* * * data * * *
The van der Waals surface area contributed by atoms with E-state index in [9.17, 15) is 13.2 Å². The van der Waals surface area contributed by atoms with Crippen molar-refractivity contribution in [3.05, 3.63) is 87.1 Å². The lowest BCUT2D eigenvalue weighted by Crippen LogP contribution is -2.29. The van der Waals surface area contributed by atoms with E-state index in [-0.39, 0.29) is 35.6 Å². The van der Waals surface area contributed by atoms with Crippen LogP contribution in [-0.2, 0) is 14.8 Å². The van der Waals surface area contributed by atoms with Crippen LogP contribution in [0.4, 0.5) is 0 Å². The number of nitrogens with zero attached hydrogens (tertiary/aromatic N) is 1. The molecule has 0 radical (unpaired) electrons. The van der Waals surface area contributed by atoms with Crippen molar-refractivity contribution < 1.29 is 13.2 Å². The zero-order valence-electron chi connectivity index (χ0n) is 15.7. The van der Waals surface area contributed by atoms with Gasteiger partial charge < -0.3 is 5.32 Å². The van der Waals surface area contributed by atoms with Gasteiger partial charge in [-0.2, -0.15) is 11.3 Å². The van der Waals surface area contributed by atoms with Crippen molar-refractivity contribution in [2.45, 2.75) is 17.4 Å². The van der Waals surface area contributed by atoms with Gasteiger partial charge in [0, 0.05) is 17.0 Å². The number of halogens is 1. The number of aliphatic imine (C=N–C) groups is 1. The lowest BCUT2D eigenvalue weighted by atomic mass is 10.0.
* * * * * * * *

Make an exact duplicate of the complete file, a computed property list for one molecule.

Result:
The van der Waals surface area contributed by atoms with E-state index in [9.17, 15) is 13.2 Å². The van der Waals surface area contributed by atoms with Crippen molar-refractivity contribution in [3.05, 3.63) is 87.1 Å². The lowest BCUT2D eigenvalue weighted by Crippen LogP contribution is -2.29. The van der Waals surface area contributed by atoms with E-state index in [-0.39, 0.29) is 35.6 Å². The van der Waals surface area contributed by atoms with Crippen LogP contribution in [-0.2, 0) is 14.8 Å². The van der Waals surface area contributed by atoms with Crippen LogP contribution in [0.4, 0.5) is 0 Å². The number of nitrogens with zero attached hydrogens (tertiary/aromatic N) is 1. The molecule has 0 radical (unpaired) electrons. The van der Waals surface area contributed by atoms with Crippen molar-refractivity contribution < 1.29 is 13.2 Å². The zero-order valence-electron chi connectivity index (χ0n) is 15.7. The van der Waals surface area contributed by atoms with Gasteiger partial charge < -0.3 is 5.32 Å². The van der Waals surface area contributed by atoms with Gasteiger partial charge in [-0.2, -0.15) is 11.3 Å². The van der Waals surface area contributed by atoms with Crippen molar-refractivity contribution in [2.45, 2.75) is 17.4 Å². The van der Waals surface area contributed by atoms with Gasteiger partial charge in [0, 0.05) is 17.0 Å². The number of halogens is 1. The number of aliphatic imine (C=N–C) groups is 1. The lowest BCUT2D eigenvalue weighted by atomic mass is 10.0.